Your heart thumps in your chest; your breath is short and shallow. Your palms start to sweat, and you wonder if you can run fast enough to get away. From what? A rabid dog? A poisonous spider? A clown? No, your kid’s grade three class. Public speaking, whether to a group of 8 year olds or a gathering of senior executives, triggers a primal fight-or-flight response in nearly everyone. Great speakers are not immune; they’re just able to overcome the natural urge to crawl into a fetal position. You can too.
Fake it til you make it…
In her TED talk, social psychologist and Harvard professor Amy Cuddy describes the nearly paralyzing fear of speaking that threatened to derail her education. A professor told her to give every talk she could: “You have to fake it. And eventually, one day, you’ll realize that you’re not faking it anymore.” That’s what you have to do; the following tips will help you become a better presenter. Until then, fake it.
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A no-pressure atmosphere and supportive peer feedback is the backbone of the Toastmasters approach. You go, whether you want to nail your next job interview, client meeting, or cocktail party, and practice. Members work through the Competent Communication manual, which has 10 exercises that build a good foundation for public speaking.
They put these skills into action with impromptu talks and by taking on different roles in the meetings. Toastmasters gives people the opportunity to boost both communication and leadership skills – not to mention confidence. At about $6 per month, it’s one of the best investments you can make in your career and in your life.
Have something worth saying – then Say It!
You can have a terrific bag loaded with high-end clubs, but that’s not going to make you a great golfer. You can wear LeBron James Nikes but that doesn’t mean the Heat’s going to come knocking on your door with a contract. A lot of presenters put form before function: they build beautiful PowerPoint presentations and produce professional-quality videos. But that’s wasted money, and wasted audience time, if the content itself is not relevant.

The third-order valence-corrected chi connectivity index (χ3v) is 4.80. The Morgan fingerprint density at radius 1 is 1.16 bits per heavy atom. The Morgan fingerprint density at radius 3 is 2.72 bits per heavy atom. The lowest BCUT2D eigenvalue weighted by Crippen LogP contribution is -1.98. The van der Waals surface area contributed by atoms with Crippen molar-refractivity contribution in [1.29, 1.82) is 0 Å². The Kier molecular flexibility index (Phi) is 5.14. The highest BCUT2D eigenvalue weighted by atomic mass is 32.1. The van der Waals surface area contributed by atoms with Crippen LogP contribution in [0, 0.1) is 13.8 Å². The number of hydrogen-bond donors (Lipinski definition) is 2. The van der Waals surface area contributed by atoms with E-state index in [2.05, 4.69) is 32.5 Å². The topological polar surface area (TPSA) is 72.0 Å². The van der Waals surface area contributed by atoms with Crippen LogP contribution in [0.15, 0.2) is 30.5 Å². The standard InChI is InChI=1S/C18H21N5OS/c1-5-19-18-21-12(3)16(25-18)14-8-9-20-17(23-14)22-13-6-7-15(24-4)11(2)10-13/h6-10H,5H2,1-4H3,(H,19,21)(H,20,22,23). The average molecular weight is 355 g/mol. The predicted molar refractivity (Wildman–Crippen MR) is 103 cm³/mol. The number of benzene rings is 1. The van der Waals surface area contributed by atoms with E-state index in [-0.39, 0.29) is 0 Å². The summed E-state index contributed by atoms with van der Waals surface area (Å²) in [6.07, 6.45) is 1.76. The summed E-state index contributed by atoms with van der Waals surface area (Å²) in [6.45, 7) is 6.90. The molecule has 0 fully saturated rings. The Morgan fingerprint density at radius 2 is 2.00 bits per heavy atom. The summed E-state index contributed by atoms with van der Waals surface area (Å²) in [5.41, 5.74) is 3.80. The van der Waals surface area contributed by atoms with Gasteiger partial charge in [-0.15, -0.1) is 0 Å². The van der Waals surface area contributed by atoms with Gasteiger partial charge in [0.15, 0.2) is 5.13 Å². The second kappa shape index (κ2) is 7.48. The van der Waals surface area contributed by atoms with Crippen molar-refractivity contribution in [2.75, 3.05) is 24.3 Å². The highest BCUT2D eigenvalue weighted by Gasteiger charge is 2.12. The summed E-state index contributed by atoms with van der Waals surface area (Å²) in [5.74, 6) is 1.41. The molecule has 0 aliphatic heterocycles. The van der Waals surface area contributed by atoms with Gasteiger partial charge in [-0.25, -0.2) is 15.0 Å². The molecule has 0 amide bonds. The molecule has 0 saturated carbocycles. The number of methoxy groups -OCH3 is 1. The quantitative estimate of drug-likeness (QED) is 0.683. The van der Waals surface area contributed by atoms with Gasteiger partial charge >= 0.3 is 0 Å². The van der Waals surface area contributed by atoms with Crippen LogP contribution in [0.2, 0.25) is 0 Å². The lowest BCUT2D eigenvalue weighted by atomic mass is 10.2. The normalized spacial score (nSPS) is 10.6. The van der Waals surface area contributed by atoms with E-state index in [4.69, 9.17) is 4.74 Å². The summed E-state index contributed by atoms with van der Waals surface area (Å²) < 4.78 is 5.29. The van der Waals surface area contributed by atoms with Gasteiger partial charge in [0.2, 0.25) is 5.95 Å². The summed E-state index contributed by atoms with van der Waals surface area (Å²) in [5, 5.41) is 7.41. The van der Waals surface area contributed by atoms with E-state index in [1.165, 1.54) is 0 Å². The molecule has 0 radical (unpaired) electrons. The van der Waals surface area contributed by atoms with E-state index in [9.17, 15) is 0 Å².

And even if your content is spot-on, no one comes to a talk or a meeting to see your back as you read a PowerPoint. You can just save everyone a lot of time by emailing it to them. Speaker supports – art boards, flip charts, video, audio, lighting effects, etc. – can support a talk, but the key word is support. Your presentation should be strong enough to carry the day without them.
Imagine the electricity goes out. Are you screwed? Or can you go on and deliver a dynamite presentation? I saw Simply Red in concert when I was in university. For his first song, he just stuck his head out of the stage curtain and sang the entire song acapella. Then the curtains opened, and his full brass band kicks in. Truly impressive. He demonstrated he could carry the day with just his talent – but look, he has a bag of tricks too that can add even more value to the show.
Too often, presenters concentrate on what they want to say as opposed to thinking about what the audience needs or wants to hear. I’m a 50-year-old white male, for instance. If I’m speaking to an 18-year-old Asian woman, I need to be thinking about what’s relevant to her. I’m going to go out on a limb here and say it’s going to be completely different.
There used to be a Pizza Pop ad. Absolutely disgusting. A kid squeezes the Pizza Pop at the camera; it’s an explosion of processed cheese and sauce. I always hated that ad and wondered how anyone could eat those things! But guess what, I wasn’t the target audience. Kids loved it. Partly because their parents hated it. But the point is, the ad hit the target market. Consider what’s important, or interesting, to your audience. You’re on their time.
- Start well and end well
You can have some crap in between, but you need a compelling opening and a clean close that brings it all together. The end should always circle back to the beginning. It’s like giving your audience a parting gift: you’ve wrapped up this presentation into a neat little package that they can, hopefully, use in their own work and lives. And speaking of closing, that’s my cue.
As nerve-wracking as public speaking can be, the exhilaration and sense of accomplishment for a job well done (or, at first, a job simply done) is just as intense. Your heart will still race, and you’ll still have that momentary impulse to flee. Ignore it. It’s not like a clown is chasing you. If that happens, run. Run.